Three takeaways from IGL2016
On May 24-26 we welcomed over 200 senior policy makers, practitioners and researchers working in innovation, entrepreneurship and growth policy at the IGL Conference. Here are three quick takeaways from the events.
Three takeaways from IGL2016
On May 24-26 we welcomed over 200 senior policy makers, practitioners and researchers working in innovation, entrepreneurship and growth policy at the three-day Innovation Growth Lab (IGL) Global Conference “Making Innovation & Growth Policy Work”.
The event explored how to make economies around the world more innovative and entrepreneurial using experimentation, evidence and the latest policy thinking. On the main conference day, which brought all the different audiences together, world-leading experts such as Ilona Lundström from Tekes and J-PAL’s Iqbal Dhaliwal showcased the latest trends and cutting-edge ideas in innovation and growth policy, and discussed how to develop and support these in practice.
We also held an IGL Research Meeting day, during which academic researchers presented randomised controlled trials (RCTs) that they have undertaken looking at the drivers of innovation, entrepreneurship and growth. The talks ranged from design-stage interventions to completed trials, presented by advanced PhD students, such as Rembrand Koning, to established researchers, such as David McKenzie.
On the final day of the conference, the Policy & Practice Learning Lab, we focused on the practical challenges faced by policy makers and practitioners. The small-scale sessions covered topics such as the skills needed by innovation agencies, strategies for embedding these skills into the workforce, and the use of challenge prizes to catalyse targeted innovation. The day also included the launch of a Nesta report, “How innovation agencies work: International lessons to inspire and inform national strategies”.
In the next few weeks we will be publishing blogs building on some of the themes that came through in the conference sessions, and digging deeper into some of the questions that participants asked through Sli.Do. As a starting point, this blog offers three learnings we took away from the three days.
1. There is a lot more room for experimentation in innovation and growth policy
The audience represented over 25 different countries, each with their own set of challenges in innovation and growth support. But all of them agreed on one thing: there was more room for experimentation in this field.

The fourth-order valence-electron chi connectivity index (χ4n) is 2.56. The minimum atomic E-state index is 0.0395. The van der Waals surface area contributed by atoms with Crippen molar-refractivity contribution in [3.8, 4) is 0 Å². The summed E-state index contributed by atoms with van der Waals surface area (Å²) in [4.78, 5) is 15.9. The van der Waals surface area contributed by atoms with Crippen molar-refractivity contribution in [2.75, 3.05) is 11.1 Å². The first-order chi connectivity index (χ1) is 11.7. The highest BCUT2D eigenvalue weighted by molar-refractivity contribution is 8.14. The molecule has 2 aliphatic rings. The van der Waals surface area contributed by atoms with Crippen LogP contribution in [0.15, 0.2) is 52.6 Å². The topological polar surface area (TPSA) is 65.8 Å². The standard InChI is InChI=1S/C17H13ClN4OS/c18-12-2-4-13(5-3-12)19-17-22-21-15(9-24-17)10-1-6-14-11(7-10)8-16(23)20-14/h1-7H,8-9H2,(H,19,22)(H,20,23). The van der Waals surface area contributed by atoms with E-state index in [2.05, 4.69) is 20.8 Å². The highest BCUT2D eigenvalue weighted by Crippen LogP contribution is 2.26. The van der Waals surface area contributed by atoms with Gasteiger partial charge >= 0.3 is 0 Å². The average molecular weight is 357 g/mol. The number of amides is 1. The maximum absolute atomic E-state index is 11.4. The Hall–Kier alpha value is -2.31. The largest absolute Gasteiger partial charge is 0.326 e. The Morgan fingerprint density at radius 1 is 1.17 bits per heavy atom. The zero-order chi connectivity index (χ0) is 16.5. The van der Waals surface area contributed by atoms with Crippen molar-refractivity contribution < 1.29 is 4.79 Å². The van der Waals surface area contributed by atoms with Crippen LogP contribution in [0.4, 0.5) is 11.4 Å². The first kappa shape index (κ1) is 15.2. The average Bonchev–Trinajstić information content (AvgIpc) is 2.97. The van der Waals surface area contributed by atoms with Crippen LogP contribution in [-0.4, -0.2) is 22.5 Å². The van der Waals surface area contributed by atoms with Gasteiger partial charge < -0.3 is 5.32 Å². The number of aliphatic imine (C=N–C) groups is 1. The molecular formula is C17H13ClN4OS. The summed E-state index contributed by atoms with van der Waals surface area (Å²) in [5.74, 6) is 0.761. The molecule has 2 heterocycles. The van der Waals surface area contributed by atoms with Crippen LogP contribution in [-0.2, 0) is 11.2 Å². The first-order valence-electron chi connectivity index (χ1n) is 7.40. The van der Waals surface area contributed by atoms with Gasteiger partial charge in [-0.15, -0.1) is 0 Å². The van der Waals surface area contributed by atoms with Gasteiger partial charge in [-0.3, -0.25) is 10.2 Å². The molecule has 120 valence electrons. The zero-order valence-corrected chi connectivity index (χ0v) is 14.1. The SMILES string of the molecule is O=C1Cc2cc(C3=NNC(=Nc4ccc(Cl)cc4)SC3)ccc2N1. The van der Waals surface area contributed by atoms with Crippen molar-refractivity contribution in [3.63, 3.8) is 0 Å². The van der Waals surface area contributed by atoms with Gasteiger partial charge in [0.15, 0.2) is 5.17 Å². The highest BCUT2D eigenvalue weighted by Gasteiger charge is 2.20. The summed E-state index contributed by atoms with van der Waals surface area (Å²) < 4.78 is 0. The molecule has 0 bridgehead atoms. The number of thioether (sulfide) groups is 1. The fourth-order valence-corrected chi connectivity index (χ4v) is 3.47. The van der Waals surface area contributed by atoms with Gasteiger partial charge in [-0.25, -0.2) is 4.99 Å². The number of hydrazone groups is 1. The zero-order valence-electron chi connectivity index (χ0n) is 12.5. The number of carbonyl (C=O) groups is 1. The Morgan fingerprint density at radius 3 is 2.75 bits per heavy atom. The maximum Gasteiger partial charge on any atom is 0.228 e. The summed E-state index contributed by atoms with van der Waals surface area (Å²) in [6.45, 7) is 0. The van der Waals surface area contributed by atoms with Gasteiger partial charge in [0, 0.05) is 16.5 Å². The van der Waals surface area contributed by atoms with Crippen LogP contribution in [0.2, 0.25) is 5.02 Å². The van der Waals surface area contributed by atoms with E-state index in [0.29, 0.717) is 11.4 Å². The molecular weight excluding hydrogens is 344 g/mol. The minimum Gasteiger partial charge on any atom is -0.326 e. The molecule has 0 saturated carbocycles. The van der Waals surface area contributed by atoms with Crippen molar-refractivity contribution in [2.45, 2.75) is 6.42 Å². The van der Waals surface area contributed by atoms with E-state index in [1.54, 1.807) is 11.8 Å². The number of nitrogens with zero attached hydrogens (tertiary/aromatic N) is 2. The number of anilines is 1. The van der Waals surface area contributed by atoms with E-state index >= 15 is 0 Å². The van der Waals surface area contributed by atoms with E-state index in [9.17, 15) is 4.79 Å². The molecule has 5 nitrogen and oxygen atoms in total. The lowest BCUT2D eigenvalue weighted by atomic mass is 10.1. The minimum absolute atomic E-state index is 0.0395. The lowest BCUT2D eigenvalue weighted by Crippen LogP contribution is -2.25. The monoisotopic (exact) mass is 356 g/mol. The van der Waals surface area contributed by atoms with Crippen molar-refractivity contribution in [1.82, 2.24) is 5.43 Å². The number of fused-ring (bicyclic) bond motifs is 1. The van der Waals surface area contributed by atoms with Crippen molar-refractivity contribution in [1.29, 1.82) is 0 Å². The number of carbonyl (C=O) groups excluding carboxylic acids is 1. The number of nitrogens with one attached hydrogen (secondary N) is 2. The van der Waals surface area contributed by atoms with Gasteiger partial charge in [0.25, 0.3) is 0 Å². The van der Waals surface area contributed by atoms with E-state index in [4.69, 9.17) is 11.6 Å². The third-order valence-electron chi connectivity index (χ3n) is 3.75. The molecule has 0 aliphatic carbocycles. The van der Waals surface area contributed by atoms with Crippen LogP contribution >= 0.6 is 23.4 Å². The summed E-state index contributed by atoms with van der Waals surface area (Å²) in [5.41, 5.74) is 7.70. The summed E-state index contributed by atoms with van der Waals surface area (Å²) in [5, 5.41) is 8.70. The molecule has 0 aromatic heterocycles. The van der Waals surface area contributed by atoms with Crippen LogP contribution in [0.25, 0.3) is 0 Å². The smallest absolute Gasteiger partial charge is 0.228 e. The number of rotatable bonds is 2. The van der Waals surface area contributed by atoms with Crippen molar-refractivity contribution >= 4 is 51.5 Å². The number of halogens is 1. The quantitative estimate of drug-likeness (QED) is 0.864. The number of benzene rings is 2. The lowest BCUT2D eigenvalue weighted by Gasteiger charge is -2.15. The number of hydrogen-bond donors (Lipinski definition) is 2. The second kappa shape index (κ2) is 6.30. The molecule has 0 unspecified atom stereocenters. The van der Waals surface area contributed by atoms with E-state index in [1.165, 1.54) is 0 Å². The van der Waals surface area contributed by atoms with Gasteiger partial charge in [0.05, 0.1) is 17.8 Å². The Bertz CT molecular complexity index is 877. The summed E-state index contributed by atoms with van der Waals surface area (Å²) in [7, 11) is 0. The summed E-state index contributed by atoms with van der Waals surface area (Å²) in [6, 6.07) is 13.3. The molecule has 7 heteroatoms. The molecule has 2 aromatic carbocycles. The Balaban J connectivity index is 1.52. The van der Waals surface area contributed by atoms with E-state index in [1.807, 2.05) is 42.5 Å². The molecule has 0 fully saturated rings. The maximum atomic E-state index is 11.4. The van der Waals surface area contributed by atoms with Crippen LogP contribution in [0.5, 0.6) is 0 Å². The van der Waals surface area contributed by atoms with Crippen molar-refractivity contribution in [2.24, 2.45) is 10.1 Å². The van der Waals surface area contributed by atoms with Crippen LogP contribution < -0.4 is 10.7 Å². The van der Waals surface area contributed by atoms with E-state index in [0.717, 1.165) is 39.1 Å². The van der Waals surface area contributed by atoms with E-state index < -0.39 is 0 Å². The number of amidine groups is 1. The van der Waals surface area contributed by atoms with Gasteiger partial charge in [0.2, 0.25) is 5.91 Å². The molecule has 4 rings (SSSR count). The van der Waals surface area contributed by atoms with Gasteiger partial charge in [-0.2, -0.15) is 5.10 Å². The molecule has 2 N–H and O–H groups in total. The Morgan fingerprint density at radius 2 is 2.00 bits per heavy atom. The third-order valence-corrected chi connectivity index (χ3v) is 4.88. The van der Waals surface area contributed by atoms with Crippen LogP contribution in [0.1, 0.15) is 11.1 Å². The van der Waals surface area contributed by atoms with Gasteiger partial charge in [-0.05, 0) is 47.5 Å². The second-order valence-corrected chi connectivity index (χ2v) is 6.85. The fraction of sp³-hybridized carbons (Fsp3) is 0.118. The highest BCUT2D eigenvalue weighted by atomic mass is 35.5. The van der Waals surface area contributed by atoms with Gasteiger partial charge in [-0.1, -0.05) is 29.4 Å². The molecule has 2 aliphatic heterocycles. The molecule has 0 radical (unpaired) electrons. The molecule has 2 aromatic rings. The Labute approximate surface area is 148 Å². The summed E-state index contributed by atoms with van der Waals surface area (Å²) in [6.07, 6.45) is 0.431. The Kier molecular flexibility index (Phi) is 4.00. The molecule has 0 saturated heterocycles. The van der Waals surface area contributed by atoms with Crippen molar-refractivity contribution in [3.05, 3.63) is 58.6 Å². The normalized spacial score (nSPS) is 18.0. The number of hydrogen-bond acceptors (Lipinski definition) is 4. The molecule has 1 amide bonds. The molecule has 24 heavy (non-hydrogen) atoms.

The current paradigm is to come up with new policies, assume they work, and roll them out at a large scale, only to then check (if at all) whether they had the intended effect. In order to avoid spending large amounts of funding without much knowledge on the impact, the alternative is to start small, pilot programmes and policies at a small-scale, tweaking them where necessary along the way. Rigorous evaluations can be embedded in this process so that programmes that work are scaled up.
At the conference we heard about how other fields have been moving in this direction. Iqbal Dhaliwal presented the work of J-PAL, an organisation that has conducted over 700 randomised evaluations on development programmes since its founding in 2003. Closer to home, Sir Kevan Collins discussed how the Education Endowment Foundation has carried out RCTs in 7,500 schools in the UK. In comparison, the trials database we have put together at IGL, which holds trials on innovation entrepreneurship and growth, only contains about 65 trials at the moment - and most of them are undertaken in developing countries.
2. Policy makers and practitioners want to experiment - but the status quo is holding them back
So why is it that, despite a will to experiment, this field is still lagging behind? When we asked conference participants in a live poll, they answered that the largest barrier holding back experimentation is the status quo. In order to break through this institutional inertia, there must be champions within ministries, public organisations, and intermediaries that believe in the power of experimentation and evidence.
IGL was created precisely to support these champions and their organisations through capacity building, developing trials, as well as translating and disseminating evidence. We are already working with a number of our IGL Partners to identify policy questions that can be answered using an RCT and to help them with subsequent trial development.
3. There is a lot more to be done in bridging the gap between academics and policy makers
Finally, it became clear that while academics are increasingly using experimental methods in their research on innovation and growth, not much of that is being used to inform policy. This means that there is a lot of untapped potential to bring together researchers and policy makers to solve, experiment and evaluate new policies for innovation and growth.
The conference itself was a very useful first step to bring together these two communities, both to present current research as well as to build connections for collaboration. IGL will also continue to use its unique position between policy and academia to create new evidence, for instance by developing new trials with our partners or by funding researchers through our IGL Grants Programme. We will also be disseminating useful insights from existing research, and connecting academics with policy makers.
Building on this first edition, our aim is to make the conference an annual event. In the coming weeks we will be publishing short blogs on other themes and questions that have arisen throughout the conference. We look forward to your comments and thoughts on these. To make sure you are the first to hear about these blogs and other IGL news, please join our newsletter here.
Many thanks to our event partners, the Ewing Marion Kauffman Foundation and the World Bank.
This blog was originally posted on the Innovation Growth Lab website. Read the original blog.